I'm starting to think it was a bad idea to put a specific day of the week in the titles of my theme posts. I'm not this good at committing.
I work in an office that is only slightly different from any basic corporate/government office in that we all know and use sign language on a daily basis. Otherwise it’s exactly as you’d expect… fluorescent lighting, cubicles, people who tetch and roll their eyes at each other’s music, a kitchenette with a sign on the microwave imploring people not to make popcorn. Just another of the many, many skyway-adjacent offices you’ll find in any Midwestern metropolitan area.
Being a geek is a bit like being gay.
Bear with me on this.
Both sets of people tend to hide this part of their lives in the everyday world. Or at least, not call attention to it. Both will steer clear of subjects that bring it out in the open when they are in certain environments (like work), for fear of alienating people with their unique nature. Both were probably traumatized by bullying and ostracism by the “normal” folks when they were young, and often when they find out that a person is gay- or geek-“friendly” (or gay/geek themselves) in a work or similar environment, the floodgates open and they can finally be themselves.
At least geeks can marry each other.
But I digress. My point was that it’s sometimes hard to know who I can talk about random geek things with and not get the blank stare (or worse, polite smile and shifty eyes that says I’ve set off some sort of DANGER, WILL ROBINSON! signal in their brain). So mostly I just keep it to myself… unless someone sets off my geekdar. Or even better, I set off theirs.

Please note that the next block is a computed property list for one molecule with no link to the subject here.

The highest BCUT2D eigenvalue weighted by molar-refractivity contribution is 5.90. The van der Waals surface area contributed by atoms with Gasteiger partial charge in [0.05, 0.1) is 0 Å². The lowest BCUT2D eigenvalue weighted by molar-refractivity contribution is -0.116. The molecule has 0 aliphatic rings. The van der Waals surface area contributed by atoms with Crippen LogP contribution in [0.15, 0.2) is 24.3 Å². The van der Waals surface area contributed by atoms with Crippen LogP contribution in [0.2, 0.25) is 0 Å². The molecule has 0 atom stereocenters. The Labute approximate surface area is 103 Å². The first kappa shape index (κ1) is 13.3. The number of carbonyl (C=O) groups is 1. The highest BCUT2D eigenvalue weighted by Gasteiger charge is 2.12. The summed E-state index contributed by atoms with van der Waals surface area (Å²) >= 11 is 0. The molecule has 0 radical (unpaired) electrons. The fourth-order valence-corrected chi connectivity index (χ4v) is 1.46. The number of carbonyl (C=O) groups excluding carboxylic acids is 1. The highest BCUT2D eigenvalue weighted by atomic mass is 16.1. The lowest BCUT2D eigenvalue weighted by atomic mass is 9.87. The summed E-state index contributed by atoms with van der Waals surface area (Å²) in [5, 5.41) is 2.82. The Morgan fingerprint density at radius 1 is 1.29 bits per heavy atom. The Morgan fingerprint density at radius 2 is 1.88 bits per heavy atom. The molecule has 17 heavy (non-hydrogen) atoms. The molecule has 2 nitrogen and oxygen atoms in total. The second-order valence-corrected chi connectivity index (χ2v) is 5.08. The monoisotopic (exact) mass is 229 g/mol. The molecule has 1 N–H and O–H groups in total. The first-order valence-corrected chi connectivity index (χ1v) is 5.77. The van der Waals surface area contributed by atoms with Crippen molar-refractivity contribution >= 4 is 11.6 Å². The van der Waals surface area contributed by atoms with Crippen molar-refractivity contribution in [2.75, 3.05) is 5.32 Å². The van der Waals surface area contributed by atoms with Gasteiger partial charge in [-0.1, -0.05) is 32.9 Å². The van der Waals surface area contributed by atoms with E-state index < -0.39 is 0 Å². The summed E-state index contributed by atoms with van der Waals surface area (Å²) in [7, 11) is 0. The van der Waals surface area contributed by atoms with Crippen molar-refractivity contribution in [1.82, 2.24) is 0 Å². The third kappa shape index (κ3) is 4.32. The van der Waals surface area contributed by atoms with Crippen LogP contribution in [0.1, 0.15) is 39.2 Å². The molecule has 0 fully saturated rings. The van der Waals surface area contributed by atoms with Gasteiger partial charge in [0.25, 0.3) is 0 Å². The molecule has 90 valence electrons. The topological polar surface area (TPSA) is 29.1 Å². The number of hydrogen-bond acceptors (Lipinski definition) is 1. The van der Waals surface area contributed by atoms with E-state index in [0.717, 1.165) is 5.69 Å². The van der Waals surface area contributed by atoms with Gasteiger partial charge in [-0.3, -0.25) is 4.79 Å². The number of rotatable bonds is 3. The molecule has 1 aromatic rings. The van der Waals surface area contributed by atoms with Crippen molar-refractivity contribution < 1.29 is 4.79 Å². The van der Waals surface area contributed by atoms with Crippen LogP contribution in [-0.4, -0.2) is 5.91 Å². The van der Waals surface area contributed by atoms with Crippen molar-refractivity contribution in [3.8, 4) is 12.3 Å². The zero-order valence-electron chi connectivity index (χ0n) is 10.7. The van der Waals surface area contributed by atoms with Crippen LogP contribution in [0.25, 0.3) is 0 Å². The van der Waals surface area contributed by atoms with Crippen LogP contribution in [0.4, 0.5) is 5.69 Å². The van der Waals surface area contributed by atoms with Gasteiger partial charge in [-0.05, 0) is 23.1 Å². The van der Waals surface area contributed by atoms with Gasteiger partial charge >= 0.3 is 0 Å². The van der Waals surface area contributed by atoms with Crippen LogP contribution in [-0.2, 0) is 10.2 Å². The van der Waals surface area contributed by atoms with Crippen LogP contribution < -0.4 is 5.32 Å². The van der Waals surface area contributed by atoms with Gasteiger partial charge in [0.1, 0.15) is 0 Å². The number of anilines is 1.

The two geeks I’ve met in my Office Space-like environment are H the delivery guy and K the security dude. Both of them are almost always in uniform when I see them, which is why I didn’t catch the geek signals from either of them… although I have seen K in his civvies on a few occasions, so I suspected. But H hides his geek well, under the guise of his good looks (and awareness of them). But in both cases, I ended up out myself to them.
With H it was excited babble about a pending trip to the UK, during which I’d be attending a “Doctor Who”-centric sci-fi convention. When he heard this, he promptly told me how he’d always dreamed of going to Comic-Con, and that he’s a total Star Wars nerd. It was an instant connection, the walls came tumbling down, and we were suddenly geeking at each other with the kind of enthusiasm rarely seen or heard in Cubicle World.
It was another con that outed me to K. I do sign language stuff for a local sci-fi/fantasy convention, so had brought some flyers to work in an attempt to maybe grab the attention of some of the deaf folk who never bothered to go because they didn’t realize there were interpreters. K spotted the flyer, with its eye-catching Metropolis-inspired artwork, and it was 45 minutes before we emerged from our horror-themed geek fugue.
Sometimes it's hard to imagine that all the normal people we interact at our jobs or in our daily lives with could be as geeky as us. But the truth is, geeks are everywhere.